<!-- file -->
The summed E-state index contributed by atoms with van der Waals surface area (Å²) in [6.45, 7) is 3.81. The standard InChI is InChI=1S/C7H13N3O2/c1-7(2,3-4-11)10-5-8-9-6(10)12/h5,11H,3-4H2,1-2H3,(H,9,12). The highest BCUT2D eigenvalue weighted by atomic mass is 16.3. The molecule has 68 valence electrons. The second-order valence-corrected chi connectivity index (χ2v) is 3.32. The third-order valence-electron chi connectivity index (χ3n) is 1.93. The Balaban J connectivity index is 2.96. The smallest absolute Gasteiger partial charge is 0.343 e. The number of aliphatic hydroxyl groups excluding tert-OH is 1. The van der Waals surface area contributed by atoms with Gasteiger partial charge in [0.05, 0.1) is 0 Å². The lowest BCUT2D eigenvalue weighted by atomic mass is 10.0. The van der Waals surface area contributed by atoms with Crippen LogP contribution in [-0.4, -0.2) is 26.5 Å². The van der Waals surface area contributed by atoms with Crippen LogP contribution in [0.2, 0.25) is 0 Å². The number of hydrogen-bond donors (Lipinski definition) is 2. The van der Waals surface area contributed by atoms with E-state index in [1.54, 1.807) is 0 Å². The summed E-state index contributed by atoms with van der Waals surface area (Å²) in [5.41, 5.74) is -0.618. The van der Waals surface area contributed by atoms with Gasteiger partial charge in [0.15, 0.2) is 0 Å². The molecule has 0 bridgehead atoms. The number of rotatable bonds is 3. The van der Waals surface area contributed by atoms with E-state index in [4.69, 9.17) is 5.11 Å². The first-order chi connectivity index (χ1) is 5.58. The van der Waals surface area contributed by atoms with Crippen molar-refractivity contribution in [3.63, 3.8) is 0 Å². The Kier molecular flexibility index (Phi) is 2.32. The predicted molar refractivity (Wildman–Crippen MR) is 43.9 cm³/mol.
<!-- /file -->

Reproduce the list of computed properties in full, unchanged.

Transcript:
The summed E-state index contributed by atoms with van der Waals surface area (Å²) in [6.45, 7) is 3.81. The standard InChI is InChI=1S/C7H13N3O2/c1-7(2,3-4-11)10-5-8-9-6(10)12/h5,11H,3-4H2,1-2H3,(H,9,12). The highest BCUT2D eigenvalue weighted by atomic mass is 16.3. The molecule has 68 valence electrons. The second-order valence-corrected chi connectivity index (χ2v) is 3.32. The third-order valence-electron chi connectivity index (χ3n) is 1.93. The Balaban J connectivity index is 2.96. The smallest absolute Gasteiger partial charge is 0.343 e. The number of aliphatic hydroxyl groups excluding tert-OH is 1. The van der Waals surface area contributed by atoms with Gasteiger partial charge in [0.05, 0.1) is 0 Å². The lowest BCUT2D eigenvalue weighted by atomic mass is 10.0. The van der Waals surface area contributed by atoms with Crippen LogP contribution in [-0.4, -0.2) is 26.5 Å². The van der Waals surface area contributed by atoms with Crippen LogP contribution in [0.2, 0.25) is 0 Å². The number of hydrogen-bond donors (Lipinski definition) is 2. The van der Waals surface area contributed by atoms with E-state index in [1.54, 1.807) is 0 Å². The summed E-state index contributed by atoms with van der Waals surface area (Å²) in [5.41, 5.74) is -0.618. The van der Waals surface area contributed by atoms with Gasteiger partial charge in [0.15, 0.2) is 0 Å². The molecule has 0 bridgehead atoms. The number of rotatable bonds is 3. The van der Waals surface area contributed by atoms with E-state index in [4.69, 9.17) is 5.11 Å². The first-order chi connectivity index (χ1) is 5.58. The van der Waals surface area contributed by atoms with Crippen molar-refractivity contribution in [3.63, 3.8) is 0 Å². The Kier molecular flexibility index (Phi) is 2.32. The predicted molar refractivity (Wildman–Crippen MR) is 43.9 cm³/mol.